THERE is little that can be
done in the garden at this time of year provided all digging was completed before Christmas and the spread compost dug in. But we now have gales to contend. with and all young trees
must , be carefully' watched, loosened ground firmed down, and props strengthened whenever they work loose or split. Branches that overhang shed roofs can do a Iot of damage in a gale by ripping off the felting.
Gardeners who make a practice of keeping a diary can spend profitable hours indoors this month checking last year's notes and planning work for the coming spring. This applies to the vegetable even more than to the flower garden. So many people complain that they cannot grow this, that or the other vegetable successfully, but don't trouble to find out why. Quite often it is a question of position. I have failed miserably with spinach as well as with parsley in one part of a garden and had luxuriant crops in another; and the same with onions; and where potatoes are concerned it is of the first importance to find out which kind grows well in which particular soil.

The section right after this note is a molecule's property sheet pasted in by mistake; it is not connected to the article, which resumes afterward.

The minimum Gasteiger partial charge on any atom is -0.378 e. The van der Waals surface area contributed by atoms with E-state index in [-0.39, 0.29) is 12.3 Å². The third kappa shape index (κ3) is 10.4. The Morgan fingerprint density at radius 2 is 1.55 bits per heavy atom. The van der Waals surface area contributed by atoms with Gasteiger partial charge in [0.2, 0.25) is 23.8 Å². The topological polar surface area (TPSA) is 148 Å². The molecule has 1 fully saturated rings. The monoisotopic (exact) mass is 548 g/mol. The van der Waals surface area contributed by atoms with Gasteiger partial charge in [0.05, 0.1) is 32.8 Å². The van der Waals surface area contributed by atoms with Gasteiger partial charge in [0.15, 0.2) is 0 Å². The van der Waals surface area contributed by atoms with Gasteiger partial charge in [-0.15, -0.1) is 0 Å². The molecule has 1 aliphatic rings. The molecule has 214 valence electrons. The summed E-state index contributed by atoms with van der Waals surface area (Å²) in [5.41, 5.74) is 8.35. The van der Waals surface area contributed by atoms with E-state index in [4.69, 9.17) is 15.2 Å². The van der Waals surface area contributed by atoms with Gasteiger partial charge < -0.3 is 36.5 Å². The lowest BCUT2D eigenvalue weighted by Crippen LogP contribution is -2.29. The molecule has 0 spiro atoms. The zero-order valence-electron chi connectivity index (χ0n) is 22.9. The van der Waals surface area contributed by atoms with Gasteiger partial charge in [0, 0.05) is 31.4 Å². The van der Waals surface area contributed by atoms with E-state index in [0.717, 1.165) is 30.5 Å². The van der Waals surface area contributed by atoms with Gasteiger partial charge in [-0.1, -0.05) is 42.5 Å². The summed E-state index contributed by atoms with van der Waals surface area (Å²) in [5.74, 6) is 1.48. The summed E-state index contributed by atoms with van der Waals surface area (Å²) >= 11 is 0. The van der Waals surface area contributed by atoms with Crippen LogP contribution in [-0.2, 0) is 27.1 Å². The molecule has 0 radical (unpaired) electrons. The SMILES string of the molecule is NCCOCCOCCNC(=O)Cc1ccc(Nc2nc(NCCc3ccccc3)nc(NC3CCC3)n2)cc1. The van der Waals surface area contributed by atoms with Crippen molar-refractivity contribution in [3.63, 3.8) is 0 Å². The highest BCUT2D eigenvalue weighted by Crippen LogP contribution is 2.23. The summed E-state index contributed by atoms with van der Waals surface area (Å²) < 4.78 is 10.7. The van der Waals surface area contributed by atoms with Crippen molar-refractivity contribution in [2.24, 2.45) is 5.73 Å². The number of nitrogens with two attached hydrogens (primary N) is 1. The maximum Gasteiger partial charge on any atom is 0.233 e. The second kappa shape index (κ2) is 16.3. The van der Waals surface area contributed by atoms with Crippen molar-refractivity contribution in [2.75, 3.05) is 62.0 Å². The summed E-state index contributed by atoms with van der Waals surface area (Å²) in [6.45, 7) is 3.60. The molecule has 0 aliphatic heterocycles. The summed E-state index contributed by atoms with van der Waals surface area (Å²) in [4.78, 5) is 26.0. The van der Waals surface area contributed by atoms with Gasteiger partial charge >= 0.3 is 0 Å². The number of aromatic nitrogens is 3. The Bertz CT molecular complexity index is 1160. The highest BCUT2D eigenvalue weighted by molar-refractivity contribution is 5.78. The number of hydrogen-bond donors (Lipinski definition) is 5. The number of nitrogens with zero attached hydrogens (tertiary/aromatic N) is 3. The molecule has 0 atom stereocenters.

A local nurseryman is the best person to apply to on this point, but any one of the well-known seedsmen will give advice about soil generally. I have found Arran Banner a reliable potato for almost any kind of soil, as well as Majestic, and Arran Consul is generally a good choice on poor
ground. J. H.